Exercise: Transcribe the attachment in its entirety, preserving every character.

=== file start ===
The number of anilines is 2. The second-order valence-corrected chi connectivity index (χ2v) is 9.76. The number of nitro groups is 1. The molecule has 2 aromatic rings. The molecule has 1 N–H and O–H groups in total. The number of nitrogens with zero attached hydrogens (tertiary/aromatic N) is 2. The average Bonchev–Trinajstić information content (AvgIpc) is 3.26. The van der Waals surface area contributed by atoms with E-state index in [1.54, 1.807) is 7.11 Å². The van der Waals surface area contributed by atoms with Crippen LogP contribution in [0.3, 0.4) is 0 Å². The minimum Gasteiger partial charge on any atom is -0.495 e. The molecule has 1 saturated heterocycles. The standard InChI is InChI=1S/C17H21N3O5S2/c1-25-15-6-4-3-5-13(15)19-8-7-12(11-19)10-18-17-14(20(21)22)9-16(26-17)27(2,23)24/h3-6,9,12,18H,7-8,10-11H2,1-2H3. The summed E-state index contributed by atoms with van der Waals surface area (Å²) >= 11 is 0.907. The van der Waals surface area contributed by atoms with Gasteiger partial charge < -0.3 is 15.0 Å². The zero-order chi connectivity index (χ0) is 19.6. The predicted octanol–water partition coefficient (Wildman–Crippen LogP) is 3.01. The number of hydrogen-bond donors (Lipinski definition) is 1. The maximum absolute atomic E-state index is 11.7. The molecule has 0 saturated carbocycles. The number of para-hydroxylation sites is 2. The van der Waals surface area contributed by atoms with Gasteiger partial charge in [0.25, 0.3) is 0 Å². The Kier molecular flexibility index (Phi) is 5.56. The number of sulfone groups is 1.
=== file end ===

The number of anilines is 2. The second-order valence-corrected chi connectivity index (χ2v) is 9.76. The number of nitro groups is 1. The molecule has 2 aromatic rings. The molecule has 1 N–H and O–H groups in total. The number of nitrogens with zero attached hydrogens (tertiary/aromatic N) is 2. The average Bonchev–Trinajstić information content (AvgIpc) is 3.26. The van der Waals surface area contributed by atoms with E-state index in [1.54, 1.807) is 7.11 Å². The van der Waals surface area contributed by atoms with Crippen LogP contribution in [0.3, 0.4) is 0 Å². The minimum Gasteiger partial charge on any atom is -0.495 e. The molecule has 1 saturated heterocycles. The standard InChI is InChI=1S/C17H21N3O5S2/c1-25-15-6-4-3-5-13(15)19-8-7-12(11-19)10-18-17-14(20(21)22)9-16(26-17)27(2,23)24/h3-6,9,12,18H,7-8,10-11H2,1-2H3. The summed E-state index contributed by atoms with van der Waals surface area (Å²) >= 11 is 0.907. The van der Waals surface area contributed by atoms with Gasteiger partial charge < -0.3 is 15.0 Å². The zero-order chi connectivity index (χ0) is 19.6. The predicted octanol–water partition coefficient (Wildman–Crippen LogP) is 3.01. The number of hydrogen-bond donors (Lipinski definition) is 1. The maximum absolute atomic E-state index is 11.7. The molecule has 0 saturated carbocycles. The number of para-hydroxylation sites is 2. The van der Waals surface area contributed by atoms with Gasteiger partial charge in [0.25, 0.3) is 0 Å². The Kier molecular flexibility index (Phi) is 5.56. The number of sulfone groups is 1.